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Final Expense Sales

One of the most prevalent questions I receive from final expense agents is “…how do deal with lost sales opportunities and Free Looks cancelations.” Most of it is matching your prospect with the wrong carrier and the wrong product quoting too high a face amount with too high of a premium. It’s a simple answer…not so simple solution.

I know this answer sounds different from what you may have been taught “don’t leave money on the table” but, it’s just the opposite. After all, leaving without a completed life insurance application is leaving all the money on the table. The same is true for Free Look cancelations; what’s the point if the client cancels their policy after the first draft. It’s a waste of time for everyone.

The solution resides in your self-talk going into an appointment as well as using a hard close. When final expense agents start to tell themselves “I’m only going to sell $1200 in AP or more, I’m not going to waste my time with anything less” they lose. Taking this posture only thinks of you the agent and not the client.

A Hard Close refers to telling a client “…you need $20,000 in coverage to meet your final expense needs; here’s the cost…” A better approach is to present three face amount quotes. For example, present quotes for $15,000 - $20,000 - $25,000. Place the amount your trying to have the client choose in the middle.

More often then not people will choose the middle price; it’s not too cheap, it’s not too expensive. I always follow up my quotes when presenting by stating “…we can always get a little less or a little more, but you tell me which one works best for you?” Providing options that they choose from is a stronger close.

Going after the highest amount of premium in every household is not a successful strategy when working the final expense market. This is a recipe for chasing business, NSF’s, and free look cancelations resulting in a carrier cancelling your life insurance contract for poor persistency.

When that happens, that carrier is gone from your portfolio for good along with any IMO providing you financing or continue to provide financing with your other carriers. An IMO would rather cut its loses with an agent who writes bad business focusing instead on agents with good persistency. A lack of carrier financing will put most agents working in the final expense market out of business.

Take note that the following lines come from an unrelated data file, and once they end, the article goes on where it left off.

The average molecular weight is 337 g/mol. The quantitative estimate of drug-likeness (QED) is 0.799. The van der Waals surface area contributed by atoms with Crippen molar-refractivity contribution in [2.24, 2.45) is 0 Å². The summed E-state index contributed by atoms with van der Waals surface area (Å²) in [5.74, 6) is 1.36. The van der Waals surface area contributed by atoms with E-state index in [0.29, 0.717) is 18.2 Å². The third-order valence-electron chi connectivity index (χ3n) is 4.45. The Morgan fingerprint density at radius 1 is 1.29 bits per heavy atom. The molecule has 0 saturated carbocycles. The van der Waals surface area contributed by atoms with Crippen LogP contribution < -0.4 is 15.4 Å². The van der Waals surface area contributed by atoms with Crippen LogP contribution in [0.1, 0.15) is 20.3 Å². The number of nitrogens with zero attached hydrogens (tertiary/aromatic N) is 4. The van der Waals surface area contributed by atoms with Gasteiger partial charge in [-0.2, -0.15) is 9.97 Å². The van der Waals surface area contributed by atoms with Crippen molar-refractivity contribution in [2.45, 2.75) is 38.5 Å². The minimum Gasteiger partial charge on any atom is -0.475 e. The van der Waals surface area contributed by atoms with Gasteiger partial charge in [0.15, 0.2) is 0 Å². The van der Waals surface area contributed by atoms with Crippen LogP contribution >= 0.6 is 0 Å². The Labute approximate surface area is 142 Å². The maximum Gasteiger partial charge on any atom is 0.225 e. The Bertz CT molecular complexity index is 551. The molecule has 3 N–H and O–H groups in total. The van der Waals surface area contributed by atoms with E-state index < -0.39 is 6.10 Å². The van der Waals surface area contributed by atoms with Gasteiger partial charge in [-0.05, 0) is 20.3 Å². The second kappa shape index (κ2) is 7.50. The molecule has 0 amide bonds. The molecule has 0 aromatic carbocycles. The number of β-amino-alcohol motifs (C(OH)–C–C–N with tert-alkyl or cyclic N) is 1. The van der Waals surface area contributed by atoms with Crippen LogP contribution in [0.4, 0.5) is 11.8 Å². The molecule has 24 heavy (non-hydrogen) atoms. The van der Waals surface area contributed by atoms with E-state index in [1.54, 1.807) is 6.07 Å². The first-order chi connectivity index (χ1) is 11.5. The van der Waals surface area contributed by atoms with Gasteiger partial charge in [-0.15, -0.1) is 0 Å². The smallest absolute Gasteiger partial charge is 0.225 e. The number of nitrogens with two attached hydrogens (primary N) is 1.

There are a few things we can do to combat this dilemma. The first, is to go over a client’s finances before you provide a quote. I started doing this long ago when I work the Final Expense market. Doing a quick budget by asking your client some questions tells you and them how much they can afford.

Every client that is retired is working on a fixed income. Knowing how much that is every month is the first question. Then ask about the basic expenses; rent/mortgage, utilities, phone, cable, car & insurance, groceries, and credit card payments.

Taking that number minus their income lets you and them know what they have to work with. Your goal should be keeping the premium of a new policy within that number leaving some left over. Don’t take it all. I have walked away from sales when that number is less then zero. Better that then a chargeback.

Second, is using that information to match the right carrier and the right product. Taking into account both what you uncovered during basic field underwriting questions and the available income dollars available for premiums tells you the carrier(s) and the face amount they’ll qualify for.

Realizing what your income needs are is the third step to success. Start with your goals, aside from your basic needs, are you trying to buy a new car, need more income, saving for a new house, etc. Break down your goals into small opportunities.

If your goal is $150,000 a year in income, from your life insurance business, how much premium do you need to sell each quarter, each month?  How many leads do you need to turn into appointments? How many appointments do you need to reach your goals?

To get to $150,000 you need to sell $15,000 a month or average $3488 per week which is roughly 4 new applications a week. That sounds more attainable, but if you reach that weekly goal should you take the rest of week off? Experience has taught me absolutely NOT! Why? Because the next week could result in less than a thousand dollars in sales.

We also need to take into account some chargebacks. They will happen it’s part of our business. The information in this article is designed to mitigate those to the smallest amount. Keeping your persistency to 80% is good, therefore, $3488 in weekly sales average is after you’ve written applications against any chargeback amount.

The same mindset holds true if I reached my monthly goal in two or three weeks because next month might only yield $7000. Over the course of year, the average premium in either final expense or mortgage protection is $950 in AP.

That includes applications that are $360 AP and those that are $2000 AP. In any given year we work around 10 months when you consider the holidays and a vacation. So, when I figure out my goals, I use only 10 months of sales not 12. I still work in months 11 & 12, however, that income I consider to be bonus money for vacations and holiday spending.

Lastly, it will always boil down to matching the goals of your client to the face amount and premium of the life insurance policy. Educate your client on how the policy will meet their goal for final expenses. Closing more sales is what is going to get you to your goal not 5 or 10 points in a carrier contract.

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